Date of Award
Master of Science
Electrical and Computer Engineering
There is an increasing interest to re-invent device technologies for use in actual field applications where resources may be limited. Numerous examples exist in the medical and agricultural industry where the demand and benefits for on-the-spot methods of sample collection, preparation, and characterization is being recognized by the scientific community. Some key attributes of devices that cater to this demand of on-the-spot testing are portability, low cost, disposability, easy fabrication and storage, simple operational procedure, and reasonable sensitivity and selectivity.
Within the abovementioned realm of device technologies, the thesis attempts to provide low-cost alternative methods for two applications: (i) fluid flow in paper microfluidic devices and (ii) nematode egg separation and counting.
Chapter 1 presents a technique to control and operate fluid flow between multiple paper substrates by employing a folded paper cantilever strip. The paper strip is mechanically actuated by a small fluid droplet. The technique can be scaled up to accomplish multiple colorimetric tests, and is demonstrated for the parallel detection of three analytes (glucose, nitrite, and protein). This actuator is intended for use in paper microfluidic devices to quantify levels of disease biomarkers.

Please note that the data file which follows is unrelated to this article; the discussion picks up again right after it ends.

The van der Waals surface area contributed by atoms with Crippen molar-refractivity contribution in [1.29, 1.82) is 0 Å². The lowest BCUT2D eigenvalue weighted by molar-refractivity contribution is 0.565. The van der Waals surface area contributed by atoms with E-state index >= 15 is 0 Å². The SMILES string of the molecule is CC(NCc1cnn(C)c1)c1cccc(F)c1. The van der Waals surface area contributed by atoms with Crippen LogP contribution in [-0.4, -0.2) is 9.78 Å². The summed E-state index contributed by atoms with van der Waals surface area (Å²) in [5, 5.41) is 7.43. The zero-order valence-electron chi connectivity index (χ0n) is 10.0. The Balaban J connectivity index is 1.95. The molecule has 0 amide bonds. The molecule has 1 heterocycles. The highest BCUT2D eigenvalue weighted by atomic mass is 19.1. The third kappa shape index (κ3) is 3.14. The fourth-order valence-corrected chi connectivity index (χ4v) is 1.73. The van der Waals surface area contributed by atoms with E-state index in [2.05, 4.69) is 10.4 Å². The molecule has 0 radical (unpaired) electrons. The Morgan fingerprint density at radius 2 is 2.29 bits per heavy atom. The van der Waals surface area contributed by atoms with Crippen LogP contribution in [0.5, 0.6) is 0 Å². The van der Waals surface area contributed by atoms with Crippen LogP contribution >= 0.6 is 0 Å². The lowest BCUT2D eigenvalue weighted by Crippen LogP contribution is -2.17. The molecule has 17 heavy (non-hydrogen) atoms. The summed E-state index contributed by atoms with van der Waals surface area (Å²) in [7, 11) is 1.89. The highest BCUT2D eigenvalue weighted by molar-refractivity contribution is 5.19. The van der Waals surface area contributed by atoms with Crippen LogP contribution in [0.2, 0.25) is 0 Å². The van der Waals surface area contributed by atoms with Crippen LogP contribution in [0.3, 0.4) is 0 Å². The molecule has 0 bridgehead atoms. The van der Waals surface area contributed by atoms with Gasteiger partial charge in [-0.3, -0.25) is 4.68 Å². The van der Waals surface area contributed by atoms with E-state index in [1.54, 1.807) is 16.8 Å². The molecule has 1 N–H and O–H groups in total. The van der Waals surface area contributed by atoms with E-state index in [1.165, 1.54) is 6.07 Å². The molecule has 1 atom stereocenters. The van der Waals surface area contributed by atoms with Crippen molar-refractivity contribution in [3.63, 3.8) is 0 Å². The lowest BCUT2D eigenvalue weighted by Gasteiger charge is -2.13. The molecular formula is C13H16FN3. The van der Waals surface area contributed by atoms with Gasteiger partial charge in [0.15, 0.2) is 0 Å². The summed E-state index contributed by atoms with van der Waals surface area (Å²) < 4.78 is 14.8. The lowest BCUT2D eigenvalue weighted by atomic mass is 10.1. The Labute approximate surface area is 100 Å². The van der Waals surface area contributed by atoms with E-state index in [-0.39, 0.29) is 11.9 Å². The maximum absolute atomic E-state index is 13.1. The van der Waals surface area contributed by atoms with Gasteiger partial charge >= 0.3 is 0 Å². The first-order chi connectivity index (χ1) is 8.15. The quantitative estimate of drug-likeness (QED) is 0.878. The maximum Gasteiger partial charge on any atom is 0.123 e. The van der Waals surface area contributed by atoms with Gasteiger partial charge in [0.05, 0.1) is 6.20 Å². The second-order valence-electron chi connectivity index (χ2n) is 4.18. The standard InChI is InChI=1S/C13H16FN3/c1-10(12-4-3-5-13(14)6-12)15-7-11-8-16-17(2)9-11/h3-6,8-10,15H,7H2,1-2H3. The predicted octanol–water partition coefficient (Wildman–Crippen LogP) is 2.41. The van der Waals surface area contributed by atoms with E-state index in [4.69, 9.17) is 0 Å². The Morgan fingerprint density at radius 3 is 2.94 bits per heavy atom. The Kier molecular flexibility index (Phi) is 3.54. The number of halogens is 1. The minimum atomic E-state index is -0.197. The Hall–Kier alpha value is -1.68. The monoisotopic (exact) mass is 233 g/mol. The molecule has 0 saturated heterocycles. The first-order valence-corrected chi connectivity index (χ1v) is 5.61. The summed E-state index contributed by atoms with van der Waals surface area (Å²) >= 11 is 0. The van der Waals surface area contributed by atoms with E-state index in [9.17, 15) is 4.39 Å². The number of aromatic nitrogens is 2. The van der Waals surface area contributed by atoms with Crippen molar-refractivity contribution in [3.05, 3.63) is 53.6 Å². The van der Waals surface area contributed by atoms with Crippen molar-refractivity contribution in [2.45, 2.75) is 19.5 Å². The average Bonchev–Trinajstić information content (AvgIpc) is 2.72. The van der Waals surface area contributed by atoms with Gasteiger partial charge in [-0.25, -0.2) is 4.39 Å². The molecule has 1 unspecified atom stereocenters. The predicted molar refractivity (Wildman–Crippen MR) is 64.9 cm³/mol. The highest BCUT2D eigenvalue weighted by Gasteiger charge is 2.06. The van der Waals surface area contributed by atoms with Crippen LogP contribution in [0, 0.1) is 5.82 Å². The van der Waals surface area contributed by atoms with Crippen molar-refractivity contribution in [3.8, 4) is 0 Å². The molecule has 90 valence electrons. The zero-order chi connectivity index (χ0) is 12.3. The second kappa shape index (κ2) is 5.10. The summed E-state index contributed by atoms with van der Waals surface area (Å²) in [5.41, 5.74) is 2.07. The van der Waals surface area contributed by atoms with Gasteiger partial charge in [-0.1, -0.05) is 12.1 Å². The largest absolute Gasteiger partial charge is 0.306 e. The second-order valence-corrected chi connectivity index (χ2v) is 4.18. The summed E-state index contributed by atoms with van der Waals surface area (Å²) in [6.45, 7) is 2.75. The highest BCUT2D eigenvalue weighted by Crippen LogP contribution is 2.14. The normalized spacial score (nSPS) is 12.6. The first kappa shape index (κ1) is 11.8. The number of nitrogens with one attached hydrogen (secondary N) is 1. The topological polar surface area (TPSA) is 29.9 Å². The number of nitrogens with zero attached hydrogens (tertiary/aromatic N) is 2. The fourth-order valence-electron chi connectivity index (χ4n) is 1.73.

Chapter 2 describes a method to separate nematode eggs from soil particles followed by counting the number of eggs within a fluid suspension. Nematode eggs with similar-sized soil particles are collected from a series of soil processing steps. Conventionally, through a staining procedure and sucrose centrifugation, a relatively cleaner soil suspension with eggs is obtained that is later counted manually on a microscopic slide. Here we present a method of density-based centrifugation that seems to provide better efficiency in separating the eggs from the soil particles. Egg counting from large-volume fluids is accomplished on a scanner with a custom imaging software that recognizes and counts the number of eggs.
In summary, the use of paper substrates is advocated in the thesis because they are considerably cheaper than polymeric substrates and can be easily fabricated, molded, stored, transported, and imaged. For both applications, the methods presented here could be adopted in field settings and integrated with other current procedures of sample preparation and characterization.
Matthew Philip Weinstein
Weinstein, Matthew Philip, "Low-cost methods of on-demand fluid flow, nematode egg separation and counting" (2017). Graduate Theses and Dissertations. 15458.